I just made these and they are DELICIOUS!!!!  I might add that I'm not at all skilled in the kitchen and they were very easy to make.  They may actually harm my diet because I can't stop eating them (and they are right out of the oven so probably won't see the light of day tomorrow).  Thank you so much for sharing this wonderful recipe with us.

 Stacey  1/16/2015


---Reply posted by DJ on 1/16/2015
Awesome! I'm glad you enjoyed them! Obviously .. you know ... not too much, though! ;) Maybe next time try a half batch of the hazelnut cookies. Those are also fantastic (in fact, my personal favorite between the two). In any event ... YAY! Save some for tomorrow! ;)

Wendyu, it really sounds like you've been having a good time at my site. I LOVE knowing that people are getting in there and really using it. Thank you! :)

 DJ  12/1/2014


OOOPS! I just came back to check what the carb count is if you eat the entire recipe! Yummy though, she said sheepishly. I stopped at the local mexican restaurant for a small guacamole, no chips, and came home and ate the whole thing. I added a sprinkling of jalapeno popcorn seasoning and they were sooo good. Next time, I must share. Thank you so much for all your wonderful recipes. I have been making various OMMs, the focaccia, and today I mastered the crepes and made the pizzalada. I thought I was going to make enchiladas from the crepes for dinner, but I guess I have had my dinner!!

 Wendyu  10/26/2014


---Reply posted by Dana on 9/6/2016
Well, and the difference is, some brands of "real" chips are like 12-15g carbs per *serving*, whereas this is less than 15g for the entire batch. So if you're like me and you're an eat-an-entire-bag-of-Doritos-in-one-sitting kinda gal? These would be a lifesaver even if you ate the whole batch. No crap in them either.

YAY!!!!! Awesome, Cindy! Thank you for sharing! :)

 DJ  10/13/2014


I got into Susie Homemaker mode last night and made these crackers as well as your coconut cream pie, just wow! Even hubby, who is really picky about his low carb stuff, was blown away! Thank you so much for sharing your hard work with the rest of us!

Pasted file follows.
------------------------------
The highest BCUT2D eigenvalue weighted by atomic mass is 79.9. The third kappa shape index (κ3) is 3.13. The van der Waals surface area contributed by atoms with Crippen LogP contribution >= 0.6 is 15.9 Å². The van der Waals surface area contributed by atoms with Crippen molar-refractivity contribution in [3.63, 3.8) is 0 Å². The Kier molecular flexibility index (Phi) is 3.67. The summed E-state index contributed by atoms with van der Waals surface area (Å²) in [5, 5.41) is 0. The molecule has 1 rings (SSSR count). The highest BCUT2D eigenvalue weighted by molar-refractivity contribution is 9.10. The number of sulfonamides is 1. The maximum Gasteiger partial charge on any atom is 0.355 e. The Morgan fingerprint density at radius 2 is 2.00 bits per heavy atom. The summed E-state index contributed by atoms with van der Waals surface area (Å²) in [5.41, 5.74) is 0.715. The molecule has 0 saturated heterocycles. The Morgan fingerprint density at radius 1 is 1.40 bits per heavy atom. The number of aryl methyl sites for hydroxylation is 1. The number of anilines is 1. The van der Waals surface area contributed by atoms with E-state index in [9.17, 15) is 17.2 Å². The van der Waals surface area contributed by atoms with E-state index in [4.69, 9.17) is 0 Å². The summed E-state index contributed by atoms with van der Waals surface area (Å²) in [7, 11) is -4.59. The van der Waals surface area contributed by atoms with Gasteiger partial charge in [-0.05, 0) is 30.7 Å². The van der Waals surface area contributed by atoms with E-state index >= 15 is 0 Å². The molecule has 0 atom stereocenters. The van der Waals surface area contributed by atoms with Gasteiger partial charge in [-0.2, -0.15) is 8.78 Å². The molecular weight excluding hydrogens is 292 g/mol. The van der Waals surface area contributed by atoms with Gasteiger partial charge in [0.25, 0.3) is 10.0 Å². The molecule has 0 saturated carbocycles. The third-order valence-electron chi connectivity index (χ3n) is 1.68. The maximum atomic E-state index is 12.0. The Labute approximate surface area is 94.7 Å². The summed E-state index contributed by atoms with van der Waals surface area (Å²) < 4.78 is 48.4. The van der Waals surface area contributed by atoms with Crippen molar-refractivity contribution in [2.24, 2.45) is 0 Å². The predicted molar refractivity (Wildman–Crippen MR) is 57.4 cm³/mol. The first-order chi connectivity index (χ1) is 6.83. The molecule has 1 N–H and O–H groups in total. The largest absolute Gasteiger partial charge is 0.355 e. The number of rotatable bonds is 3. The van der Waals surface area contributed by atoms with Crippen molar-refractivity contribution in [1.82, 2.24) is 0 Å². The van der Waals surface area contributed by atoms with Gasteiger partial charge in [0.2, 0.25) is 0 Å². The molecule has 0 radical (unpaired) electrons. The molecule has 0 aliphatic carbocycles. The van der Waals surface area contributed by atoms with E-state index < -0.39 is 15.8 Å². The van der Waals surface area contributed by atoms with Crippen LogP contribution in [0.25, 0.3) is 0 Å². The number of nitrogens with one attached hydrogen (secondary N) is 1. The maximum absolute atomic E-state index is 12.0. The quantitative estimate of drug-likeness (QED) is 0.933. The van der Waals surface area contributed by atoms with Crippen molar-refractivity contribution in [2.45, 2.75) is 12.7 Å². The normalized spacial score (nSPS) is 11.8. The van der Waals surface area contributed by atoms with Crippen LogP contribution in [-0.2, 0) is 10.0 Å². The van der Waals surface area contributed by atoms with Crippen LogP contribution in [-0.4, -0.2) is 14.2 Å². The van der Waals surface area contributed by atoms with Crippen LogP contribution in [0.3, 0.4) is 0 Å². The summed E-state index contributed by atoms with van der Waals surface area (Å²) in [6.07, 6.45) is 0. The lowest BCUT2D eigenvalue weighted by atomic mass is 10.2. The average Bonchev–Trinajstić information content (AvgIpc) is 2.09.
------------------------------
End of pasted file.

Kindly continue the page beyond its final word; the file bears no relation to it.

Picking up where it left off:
Cindy  10/13/2014


Hi Angie ... for almond meal and hazelnut meal ... you can use sunflour (flour made from sunflower seeds). This should work just fine!

 DJ  9/25/2014


So here's the problem. I'm allergic to nuts. Is there a suitable substitution for nut meal and flours in any of these recipes?!

 Angie Cole  9/19/2014


Dana ... I think that's what I used, actually! A sort of crimping "wheel" that looks like a small warbly pizza cutter. I actually don't know what the tool is called, but ... it was perfect for the job!

 DJ  7/21/2014


A dressmaker's tracing wheel makes a lovely 'Break' line on your cracker dough.

 Dana  7/19/2014


Sure thing, Maddie! Actually, all my recipes are based on gram weights. It's a more accurate measurement, which allows me to do better nutritional analysis of the recipes. I'm glad it's working for you! ;)

 DJ  4/8/2014


Thank you so much for posting this recipe in grams too :D

 Maddie  4/7/2014


Let me know how they turn out, Sugar Free Like Me!

 DJ  1/7/2014


Ahhh, I love when I have the ingredients NOW for a recipe I want to try NOW! They sound wonderful! I'll be trying these pronto :)

 Sugar Free Like Me  1/7/2014


Dying to try these!!!thank you for sharing.

 TIFF  11/7/2013


Hi Nat! Thanks for the kind words! YAY!

 DJ  10/24/2013


Hi there, I made these tonight and we ate them with taco fixings for dinner. Yum! I also have a stash of your hazelnut crackers at all times for quick snacks. Thanks for sharing the fruits of your hard work. --n

 Nat  10/20/2013


I'm looking for snack food to eat while watching the World Series, I think this is it!

 Robin  10/20/2013


Hi Sandi! The cayenne, cumin and coriander should be fairly easy to find. The ancho might take a little looking. You COULD just double the cayenne and omit the coriander. This would still taste fantastic, even though it will be slightly less complex, in terms of flavor. That said, if you want to make it, as written, you can store spices in the freezer, or in a cool, dark cabinet. Here's a video that goes into a bit more detail ... <br /><br /><a href="" target="_blank">How to store spices VIDEO</a><br /> I like to buy spices from the bulk spice section at the store. I buy whole seeds and chilies, then grind mixes in my spice grinder (actually a coffee grinder). This way, I can buy smaller amounts of whole spices, with greater vibrancy. I'm not sure where you are, or what your options are, but hopefully something here will help! Thanks!

 DJ  7/21/2013


Hi DJ! If I calculated correctly, this should yield 48 triangles, making 12 crackers per serving. That sounds great to me. I might give this a try, but some spices I'm going to have to scour the grocery stores to find them. If I do find them, I'm not sure if I would use a lot of the spicier ones in future recipes. Would it be best to store them in the fridge (the spices) after opening?

 Sandi  7/21/2013


---Reply posted by de on 6/20/2015
If you have a bulk food store, like Winco or Sprouts, you can buy small amount of spice from the bins. I buy the big cans and keep the excess in the freezer, because DH is a flavor junky.